This was a new production of the Strauss operetta at the Met. Way too long and boring. Note to the Met: an operetta should not be long, and never boring! Douglas Carter Beane wrote a new script for the show, and he was the reason we were there - - he wrote the book for the Broadway musical *Xanadu* (which I saw three times, it was a scream), the play *The Nance* (a very powerful play he wrote for Nathan Lane), and the screenplay for *To Wong Foo, Thanks For Everything, Julie Newmar* (a silly movie I’ve seen many times). The jokes weren’t always funny, there was too much dialogue, and, as Richard pointed out, clearly they’re opera singers and not actors, they know nothing about pacing dialogue. I was a dresser for a production of *Anything Goes* in college, and the director’s credo for musical comedy was three words: louder, faster, funnier. *Fledermaus* didn’t need to be louder, but it sorely needed to be faster and funnier. This champagne was lacking fizz.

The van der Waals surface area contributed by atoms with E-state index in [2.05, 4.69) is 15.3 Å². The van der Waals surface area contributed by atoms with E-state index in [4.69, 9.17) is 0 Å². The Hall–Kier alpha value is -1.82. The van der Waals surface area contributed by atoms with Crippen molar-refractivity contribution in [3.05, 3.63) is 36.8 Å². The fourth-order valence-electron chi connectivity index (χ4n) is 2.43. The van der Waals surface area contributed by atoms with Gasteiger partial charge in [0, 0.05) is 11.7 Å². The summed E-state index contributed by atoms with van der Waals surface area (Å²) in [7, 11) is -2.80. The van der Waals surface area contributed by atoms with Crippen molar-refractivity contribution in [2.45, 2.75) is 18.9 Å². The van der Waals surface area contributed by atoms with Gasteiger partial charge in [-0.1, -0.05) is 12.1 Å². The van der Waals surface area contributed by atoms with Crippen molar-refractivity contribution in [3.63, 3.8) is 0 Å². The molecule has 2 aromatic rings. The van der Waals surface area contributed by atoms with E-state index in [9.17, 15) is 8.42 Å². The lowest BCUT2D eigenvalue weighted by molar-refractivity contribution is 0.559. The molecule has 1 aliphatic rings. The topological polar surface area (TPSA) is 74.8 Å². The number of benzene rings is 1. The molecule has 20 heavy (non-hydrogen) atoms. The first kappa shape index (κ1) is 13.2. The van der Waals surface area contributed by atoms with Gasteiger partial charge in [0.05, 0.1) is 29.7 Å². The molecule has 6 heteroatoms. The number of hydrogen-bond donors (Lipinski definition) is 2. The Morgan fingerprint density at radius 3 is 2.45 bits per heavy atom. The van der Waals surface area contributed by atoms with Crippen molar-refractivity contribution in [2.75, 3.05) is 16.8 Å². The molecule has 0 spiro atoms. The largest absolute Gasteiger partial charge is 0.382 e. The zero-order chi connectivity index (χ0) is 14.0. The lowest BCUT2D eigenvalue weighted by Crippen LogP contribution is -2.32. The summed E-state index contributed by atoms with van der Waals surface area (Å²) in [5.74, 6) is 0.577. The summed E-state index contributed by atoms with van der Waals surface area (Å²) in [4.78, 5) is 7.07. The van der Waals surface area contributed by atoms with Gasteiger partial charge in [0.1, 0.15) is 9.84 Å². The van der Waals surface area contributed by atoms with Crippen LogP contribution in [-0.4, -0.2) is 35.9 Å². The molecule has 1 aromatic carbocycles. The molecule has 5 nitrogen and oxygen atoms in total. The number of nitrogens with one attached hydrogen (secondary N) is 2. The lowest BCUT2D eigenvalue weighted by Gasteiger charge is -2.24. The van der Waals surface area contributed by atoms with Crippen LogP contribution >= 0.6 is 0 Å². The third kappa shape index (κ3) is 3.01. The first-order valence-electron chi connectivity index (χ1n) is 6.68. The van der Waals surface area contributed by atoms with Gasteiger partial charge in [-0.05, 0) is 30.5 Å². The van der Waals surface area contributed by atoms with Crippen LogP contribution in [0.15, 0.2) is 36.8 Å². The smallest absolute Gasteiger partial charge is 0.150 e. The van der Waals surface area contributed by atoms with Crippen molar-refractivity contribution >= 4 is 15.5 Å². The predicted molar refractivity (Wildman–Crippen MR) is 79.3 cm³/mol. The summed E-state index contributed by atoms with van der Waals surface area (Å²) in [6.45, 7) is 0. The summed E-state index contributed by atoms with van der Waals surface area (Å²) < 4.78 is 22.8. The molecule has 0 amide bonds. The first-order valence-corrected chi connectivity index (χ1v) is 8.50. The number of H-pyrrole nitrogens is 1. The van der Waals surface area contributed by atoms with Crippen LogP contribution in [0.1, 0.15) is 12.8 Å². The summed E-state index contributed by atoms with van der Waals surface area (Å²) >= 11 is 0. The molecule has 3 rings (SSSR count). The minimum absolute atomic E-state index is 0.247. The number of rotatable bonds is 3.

Adam Fischer was the conductor, and did a delicious job - - the overture was one of the highlights of the show, I got weepy when the big waltz theme came in, it’s such brilliant music. The sets and costumes were dazzling. The singers all did a good job: Susanna Phillips as Rosalinde (though her high notes were a little hit-or-miss), Christopher Maltman as Eisenstein (charming, well sung), Jane Archibald as Adele (her second act aria was another high point), Anthony Roth Costanzo as Orlovsky (he gets an A for effort, and since he’s a counter tenor, let’s make it a high A), Michael Fabiano as Alfred (he made the most of his smallish part), and Paolo Szot as Dr. Falke (his singing was rather labored, and his dialogue even more so). Broadway actor Danny Burstein played the jailer in the third act, a role that’s been played at the Met by Jack Gilford, Dom DeLuise, Sid Caesar, and others. None of them were saddled with the unfunny anachronism-laden dialogue that Burstein had to deal with - - references to Andrew Lloyd Webber, *West Side Story*, Harvey Fierstein, you name it. Chronic eyeroll, anachronissimo! A little of that goes a long way.